Recently, a chink to the armor of distressed debt purchasers resonated throughout the secondary market with the decision of the Delaware Bankruptcy Court in In re Fisker Automotive Holdings, in which the bankruptcy court limited the right to credit bid of the holder of secured debt purchased at a discount to the amount paid by the holder for the claim. In that case, the purchaser of a $168.5 million secured claim was only permitted to credit bid $25 million — the amount it paid for the claim.
As the court in Fisker observed, “It is beyond peradventure that a secured creditor is entitled to credit bid its allowed claim.” However, the court also concluded that “the right to credit bid is not absolute” by virtue of the text of Section 363(k) which permits a court “for cause” to impair a secured lender’s right to credit bid. In particular, the court concluded that while the secured lender will be entitled to credit bid, “[t]he only question is: in what amount.”
There was ample reason for the Fisker court to be concerned about the amount of the secured lender’s credit bid, given the stipulation between the debtor and the creditors committee in which they agreed, among other things, that if the secured creditor was not permitted to bid at all or its bid was limited to $25 million, there was “a strong likelihood that there would be an auction that has a material chance of creating value” above the secured lender’s bid; if the credit bid was not capped there would be “no realistic possibility of an auction;” that the highest and best value for the estate would be achieved only in the sale of all of Fisker’s assets as entirety; and, that material assets were either not encumbered by the secured creditor’s liens or such liens were in dispute. Indeed, for those reasons the court concluded there was sufficient cause under Section 363(k) to limit the amount of the secured lender’s credit bid.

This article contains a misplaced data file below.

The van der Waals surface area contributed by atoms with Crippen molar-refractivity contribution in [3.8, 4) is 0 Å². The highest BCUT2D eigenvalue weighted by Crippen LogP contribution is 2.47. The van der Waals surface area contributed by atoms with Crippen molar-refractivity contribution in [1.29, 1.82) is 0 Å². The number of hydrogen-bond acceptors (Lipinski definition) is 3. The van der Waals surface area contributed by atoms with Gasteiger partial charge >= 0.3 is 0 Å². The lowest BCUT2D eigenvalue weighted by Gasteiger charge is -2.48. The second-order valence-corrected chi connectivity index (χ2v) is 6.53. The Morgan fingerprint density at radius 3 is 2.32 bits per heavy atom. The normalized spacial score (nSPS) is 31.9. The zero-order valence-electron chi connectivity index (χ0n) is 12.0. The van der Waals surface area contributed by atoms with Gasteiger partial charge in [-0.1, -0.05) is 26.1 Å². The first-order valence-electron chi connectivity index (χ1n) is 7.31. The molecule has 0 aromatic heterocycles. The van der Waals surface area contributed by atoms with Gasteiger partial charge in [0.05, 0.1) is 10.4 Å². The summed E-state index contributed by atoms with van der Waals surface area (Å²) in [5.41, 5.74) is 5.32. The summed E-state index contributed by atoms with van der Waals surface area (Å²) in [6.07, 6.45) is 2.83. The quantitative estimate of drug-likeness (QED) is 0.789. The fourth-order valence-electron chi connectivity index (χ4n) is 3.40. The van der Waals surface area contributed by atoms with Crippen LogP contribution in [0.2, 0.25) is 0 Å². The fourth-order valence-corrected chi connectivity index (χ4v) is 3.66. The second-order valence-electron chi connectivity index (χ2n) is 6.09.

Fisker Decision Compounds Complexity of Credit-Bidding Process
While commentators and practitioners may argue that the Fisker decision is not especially surprising in the circumstances of the case or inconsistent with the bankruptcy code or bankruptcy principles, it is nonetheless a case of first impression and assuredly, adds another layer of complexity to creditor dynamics in Chapter 11.
The decision in Fisker undoubtedly serves to increase the disenchantment of discounted debt purchasers with section 363 sales. Many have already become jaded by the imposition of complex bidding procedures and longer sales periods, as the bankruptcy courts endeavor to ensure the process is inclusive, competitive and transparent. Fisker adds yet another element of risk, even when the holder of the secured claim has reached détente with a debtor about a credit bid sale. Opportunistic buyers of debt can no longer assure themselves that a bankruptcy court will enforce such agreements if the court concludes it will interfere with a robust sale process that it is generally agreed may realize a better result. Indeed, Fisker clearly puts the debtor’s fiduciary duties to the estate ahead of any such agreement with a secured creditor and permits the debtor to undermine an agreed upon credit bid sale if an auction process may realize more.